Review Summary: For Tomorrow: A Guide to Contemporary British Music, 1988-2013 (Part 7.5)
M People’s Elegant Slumming
has no legacy. Despite spawning nothing but top 10 hits (including two US dance number ones) and going triple platinum, Elegant Slumming
’s diva house doesn’t fit in with the britpop ascendancy narrative prescribed to 1993. With Blur’s Modern Life is Rubbish
and Suede’s debut album setting the stage, 93 was the primer to Britpop’s formal 94 breakthrough. M People on the other hand, were too pop and too frivolous to have any serious stake in the times. It’s been quietly forgotten about and it’s only real claim to a legacy today might be that it upset Blur’s Parklife
for the 1994 Mercury Music Prize.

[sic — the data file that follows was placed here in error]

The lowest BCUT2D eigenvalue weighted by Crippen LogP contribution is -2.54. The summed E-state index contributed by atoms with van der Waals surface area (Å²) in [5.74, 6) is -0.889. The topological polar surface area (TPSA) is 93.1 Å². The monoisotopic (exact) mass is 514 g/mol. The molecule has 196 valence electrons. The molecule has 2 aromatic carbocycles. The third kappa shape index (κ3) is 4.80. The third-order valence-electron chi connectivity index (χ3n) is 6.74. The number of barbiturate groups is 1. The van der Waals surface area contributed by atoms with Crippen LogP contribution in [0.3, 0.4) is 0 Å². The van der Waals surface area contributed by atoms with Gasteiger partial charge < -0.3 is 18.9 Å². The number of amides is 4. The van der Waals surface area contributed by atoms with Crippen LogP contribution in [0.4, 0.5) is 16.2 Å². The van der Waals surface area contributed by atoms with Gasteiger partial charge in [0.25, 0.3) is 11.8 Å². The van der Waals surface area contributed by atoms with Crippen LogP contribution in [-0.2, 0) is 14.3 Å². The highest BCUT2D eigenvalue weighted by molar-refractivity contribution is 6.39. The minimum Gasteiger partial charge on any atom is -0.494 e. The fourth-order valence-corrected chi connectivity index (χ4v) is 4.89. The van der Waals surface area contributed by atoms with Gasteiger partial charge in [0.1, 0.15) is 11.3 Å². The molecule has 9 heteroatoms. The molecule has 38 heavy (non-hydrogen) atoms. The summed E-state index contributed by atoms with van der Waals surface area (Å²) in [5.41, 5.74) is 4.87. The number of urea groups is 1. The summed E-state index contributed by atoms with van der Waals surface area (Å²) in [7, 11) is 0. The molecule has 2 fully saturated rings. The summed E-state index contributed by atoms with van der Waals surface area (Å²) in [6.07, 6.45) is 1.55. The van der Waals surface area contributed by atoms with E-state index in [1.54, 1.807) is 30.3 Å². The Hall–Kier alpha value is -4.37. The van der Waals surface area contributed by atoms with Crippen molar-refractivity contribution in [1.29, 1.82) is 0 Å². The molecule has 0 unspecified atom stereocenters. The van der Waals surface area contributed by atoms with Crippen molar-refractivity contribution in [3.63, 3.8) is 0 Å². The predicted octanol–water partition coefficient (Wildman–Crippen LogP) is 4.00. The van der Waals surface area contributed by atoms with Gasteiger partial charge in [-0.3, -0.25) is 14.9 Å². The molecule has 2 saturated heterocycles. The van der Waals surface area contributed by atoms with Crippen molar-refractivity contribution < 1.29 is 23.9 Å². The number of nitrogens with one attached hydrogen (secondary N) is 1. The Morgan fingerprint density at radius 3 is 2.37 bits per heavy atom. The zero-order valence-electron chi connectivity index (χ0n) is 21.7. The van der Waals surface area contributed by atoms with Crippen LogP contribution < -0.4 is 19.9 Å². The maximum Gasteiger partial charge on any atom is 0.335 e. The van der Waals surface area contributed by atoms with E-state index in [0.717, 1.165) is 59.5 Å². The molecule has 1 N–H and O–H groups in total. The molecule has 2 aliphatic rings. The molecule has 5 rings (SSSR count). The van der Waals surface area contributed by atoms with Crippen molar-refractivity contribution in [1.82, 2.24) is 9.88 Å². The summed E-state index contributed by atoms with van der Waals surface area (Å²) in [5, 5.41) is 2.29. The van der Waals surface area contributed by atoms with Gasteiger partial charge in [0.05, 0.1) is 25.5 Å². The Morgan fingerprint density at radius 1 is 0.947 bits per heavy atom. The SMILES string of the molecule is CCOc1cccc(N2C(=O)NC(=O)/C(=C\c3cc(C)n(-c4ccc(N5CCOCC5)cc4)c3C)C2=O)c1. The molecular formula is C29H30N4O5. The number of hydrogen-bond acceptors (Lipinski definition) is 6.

It’s a shame because as a pop-dance album Elegant Slumming
might even surpass Soul II Soul’s Club Classics Vol. One
as the most solid full length the genre produced. Opening with the mighty “One Night in Heaven”, which I can only assume used to send packed clubs into bedlam, M People present their key strength in Heather Small’s powerful, distinctive vocals. She sounds amazing deliver the confident get-the-***-outs of “Movin On Up” (“Take it like a man baby if that’s what you are”) as she does calm and collected on the quiet storm “Love’s in My Soul”. Mike Pickering and Paul Herd take up their role as shadowy producers and turn in beats that bear the distinct marks of early 90’s pop-dance (were producers passing around keyboard patches or something") but make room for live saxophone and flute solos to spice things up. Smooth R&B joint “Natural Thing” and the proto-Remedy
“La Vida Loca” also guaranteed interest once the singles have been left behind.
While maybe not an essential listen, Elegant Slumming
is proof positive that there was more happening in the UK in ‘93 than boys making guitar sounds. If you need a blast of early 90s diva-house but don’t want to be as obvious as C+C Music Factory or Snap!, reach for M People’s Elegant Slumming